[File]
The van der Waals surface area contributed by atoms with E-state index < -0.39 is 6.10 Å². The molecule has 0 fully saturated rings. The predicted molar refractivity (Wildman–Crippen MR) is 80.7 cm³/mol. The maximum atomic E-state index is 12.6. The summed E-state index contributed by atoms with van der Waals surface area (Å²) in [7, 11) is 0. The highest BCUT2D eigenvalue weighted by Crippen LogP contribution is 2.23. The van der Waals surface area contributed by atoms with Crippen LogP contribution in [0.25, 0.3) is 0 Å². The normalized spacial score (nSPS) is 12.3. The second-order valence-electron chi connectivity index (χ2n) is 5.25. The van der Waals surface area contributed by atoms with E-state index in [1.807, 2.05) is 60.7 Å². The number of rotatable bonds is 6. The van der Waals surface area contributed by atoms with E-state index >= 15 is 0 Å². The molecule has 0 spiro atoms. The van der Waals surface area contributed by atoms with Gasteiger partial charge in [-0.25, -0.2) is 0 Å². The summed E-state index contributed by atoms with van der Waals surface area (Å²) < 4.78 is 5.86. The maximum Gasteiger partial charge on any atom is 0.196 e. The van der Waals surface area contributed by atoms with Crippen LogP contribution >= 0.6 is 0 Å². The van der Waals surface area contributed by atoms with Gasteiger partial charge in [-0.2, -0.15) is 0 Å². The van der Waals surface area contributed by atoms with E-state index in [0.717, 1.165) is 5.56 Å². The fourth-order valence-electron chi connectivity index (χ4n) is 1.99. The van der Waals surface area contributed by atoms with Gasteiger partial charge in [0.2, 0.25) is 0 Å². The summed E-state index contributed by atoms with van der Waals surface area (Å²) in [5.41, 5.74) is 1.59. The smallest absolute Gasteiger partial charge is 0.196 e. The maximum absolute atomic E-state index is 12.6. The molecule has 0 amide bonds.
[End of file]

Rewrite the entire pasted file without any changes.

The van der Waals surface area contributed by atoms with E-state index < -0.39 is 6.10 Å². The molecule has 0 fully saturated rings. The predicted molar refractivity (Wildman–Crippen MR) is 80.7 cm³/mol. The maximum atomic E-state index is 12.6. The summed E-state index contributed by atoms with van der Waals surface area (Å²) in [7, 11) is 0. The highest BCUT2D eigenvalue weighted by Crippen LogP contribution is 2.23. The van der Waals surface area contributed by atoms with Crippen LogP contribution in [0.25, 0.3) is 0 Å². The normalized spacial score (nSPS) is 12.3. The second-order valence-electron chi connectivity index (χ2n) is 5.25. The van der Waals surface area contributed by atoms with E-state index in [1.807, 2.05) is 60.7 Å². The number of rotatable bonds is 6. The van der Waals surface area contributed by atoms with E-state index >= 15 is 0 Å². The molecule has 0 spiro atoms. The van der Waals surface area contributed by atoms with Gasteiger partial charge in [-0.25, -0.2) is 0 Å². The summed E-state index contributed by atoms with van der Waals surface area (Å²) < 4.78 is 5.86. The maximum Gasteiger partial charge on any atom is 0.196 e. The van der Waals surface area contributed by atoms with Crippen LogP contribution >= 0.6 is 0 Å². The van der Waals surface area contributed by atoms with Gasteiger partial charge in [-0.2, -0.15) is 0 Å². The van der Waals surface area contributed by atoms with E-state index in [0.717, 1.165) is 5.56 Å². The fourth-order valence-electron chi connectivity index (χ4n) is 1.99. The van der Waals surface area contributed by atoms with Gasteiger partial charge in [0.2, 0.25) is 0 Å². The summed E-state index contributed by atoms with van der Waals surface area (Å²) in [5.41, 5.74) is 1.59. The smallest absolute Gasteiger partial charge is 0.196 e. The maximum absolute atomic E-state index is 12.6. The molecule has 0 amide bonds.